There is no doubt that higher education institutions are seriously using cloud computing. Cloud computing is already used for many applications, with more and more being moved to the cloud each year. Already, many learning management systems are cloud based systems. Many higher education institutions moved to Google Apps for Education as early as 2007, thus moving the important communication channel previously secured in on-campus server rooms to the cloud. Now that Microsoft offers similar products and services it will not be long before a great number, perhaps even most applications and services used by higher education will be in the cloud.
There were, and in some places still are concerns over the security and ‘gettability’ of data held in the cloud. As time moves on though, the security issue is being resolved with some actually being more satisfied with the security of cloud providers than what can be provided on campus. Cloud services also alleviate the pressure of infrastructure upgrades and software updates from the campus IT departments. This most often does not lead to staff reductions, but it does allow staff to focus their energy on more refined and strategic initiatives on campus.
Role of a CIO
While the transition has taken some time, and certainly is not complete, CIOs are now in a position in higher education to play key roles in the institutions strategic direction and decision making. The role of technology now and into the future cannot be underestimated, nor can it be assigned to just operational concerns. For some time the information technology department's role was to focus on the business and administration side of higher education institution’s operation. Now however, a significant chunk of technology planning and operation is related to classrooms, learning systems, library functions and institutional planning. The seamless integration of learning technologies into the classrooms, physical, virtual and hybrid means the CIO has a broad portfolio of responsibilities. Campus security and the inherent monitoring services engage CIOs in those projects. National campus technology studies have shown that more and more CIOs report directly to the President and sit on the senior executive bodies of higher education institutions. Interestingly, as little as 10 years ago if someone said they were a CIO in a higher education context, the response was one of puzzlement. People wondered what this creature called a CIO did on a campus, yet alone that they were part of the C-suite. They were viewed more as the head technology geek! Today, CIOs are more understood and are seen to be a, if not the key leader in managing change at institutions.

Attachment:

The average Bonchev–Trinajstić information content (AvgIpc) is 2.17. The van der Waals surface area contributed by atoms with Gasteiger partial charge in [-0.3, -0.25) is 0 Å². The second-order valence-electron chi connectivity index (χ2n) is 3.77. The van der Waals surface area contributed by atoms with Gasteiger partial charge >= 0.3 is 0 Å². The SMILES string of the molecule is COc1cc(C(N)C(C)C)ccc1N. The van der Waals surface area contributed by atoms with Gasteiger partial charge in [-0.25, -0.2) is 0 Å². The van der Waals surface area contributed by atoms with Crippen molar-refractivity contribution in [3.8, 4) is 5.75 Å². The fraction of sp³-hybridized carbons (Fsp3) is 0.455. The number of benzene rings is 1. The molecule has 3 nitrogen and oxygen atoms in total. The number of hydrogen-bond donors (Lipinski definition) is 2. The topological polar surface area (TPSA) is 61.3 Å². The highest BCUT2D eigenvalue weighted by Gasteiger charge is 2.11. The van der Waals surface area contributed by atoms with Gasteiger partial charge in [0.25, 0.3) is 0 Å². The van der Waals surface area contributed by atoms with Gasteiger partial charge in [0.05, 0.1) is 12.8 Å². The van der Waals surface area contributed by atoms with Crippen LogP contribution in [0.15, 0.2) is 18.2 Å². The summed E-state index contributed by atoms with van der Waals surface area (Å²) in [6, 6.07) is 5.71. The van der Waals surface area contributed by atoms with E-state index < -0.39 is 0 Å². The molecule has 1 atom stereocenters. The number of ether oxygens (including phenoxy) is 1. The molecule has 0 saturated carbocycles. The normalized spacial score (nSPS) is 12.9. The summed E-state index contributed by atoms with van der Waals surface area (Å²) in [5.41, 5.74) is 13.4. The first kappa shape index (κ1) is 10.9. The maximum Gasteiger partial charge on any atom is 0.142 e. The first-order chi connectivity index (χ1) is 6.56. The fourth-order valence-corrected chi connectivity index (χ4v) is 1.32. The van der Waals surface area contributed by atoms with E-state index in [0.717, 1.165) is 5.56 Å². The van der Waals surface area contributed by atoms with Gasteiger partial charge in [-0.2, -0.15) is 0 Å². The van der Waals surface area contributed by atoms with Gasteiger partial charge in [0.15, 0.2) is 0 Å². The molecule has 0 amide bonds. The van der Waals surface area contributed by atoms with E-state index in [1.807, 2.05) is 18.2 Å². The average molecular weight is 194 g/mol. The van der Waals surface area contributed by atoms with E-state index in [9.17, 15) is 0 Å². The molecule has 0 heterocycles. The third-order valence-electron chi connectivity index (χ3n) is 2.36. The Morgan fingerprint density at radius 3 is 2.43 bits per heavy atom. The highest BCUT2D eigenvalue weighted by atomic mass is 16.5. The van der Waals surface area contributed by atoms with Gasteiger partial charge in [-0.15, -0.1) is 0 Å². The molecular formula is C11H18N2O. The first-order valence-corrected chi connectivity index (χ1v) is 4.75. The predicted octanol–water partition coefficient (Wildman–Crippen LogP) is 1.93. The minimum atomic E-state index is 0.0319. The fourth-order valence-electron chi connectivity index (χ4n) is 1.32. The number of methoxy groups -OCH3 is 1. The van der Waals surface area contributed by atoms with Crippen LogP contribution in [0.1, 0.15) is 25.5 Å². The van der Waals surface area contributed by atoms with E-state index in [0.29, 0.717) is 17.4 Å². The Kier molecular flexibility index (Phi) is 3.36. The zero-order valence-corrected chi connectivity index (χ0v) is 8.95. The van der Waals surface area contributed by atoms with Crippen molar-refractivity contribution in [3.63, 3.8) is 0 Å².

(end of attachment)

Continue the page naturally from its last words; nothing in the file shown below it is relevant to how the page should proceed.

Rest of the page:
Internet of Things
This is going to be an intriguing technological development to follow, and at the moment relatively hard to predict how it will play out in higher education. There are predictions that by 2020 there will be some 35 billion connected things. The question that higher education CIOs need to explore is, what connected things will provide useful information for higher education institutions? There will be more business operation things that can share information about say traffic (vehicle and pedestrian) flow and such like, but what things will help with learning? Again we could postulate that they could play into the adaptive learning sphere. The University of Wisconsin - Madison has the Internet of Things (IoT) Lab where there is active exploration of how IoT may be deployed in the classroom and other learning environments. Or perhaps sensors in whiteboards could be used to analyze student learning or even thought flows and processing. The field is wide open at the moment, but there is little doubt that IoT will impact all our lives, including our lives as learners. Of course there are some other serious issues to be sorted out as far as the impact on our privacy and security are concerned. These aspects will most likely be more complicated to work out than the technology.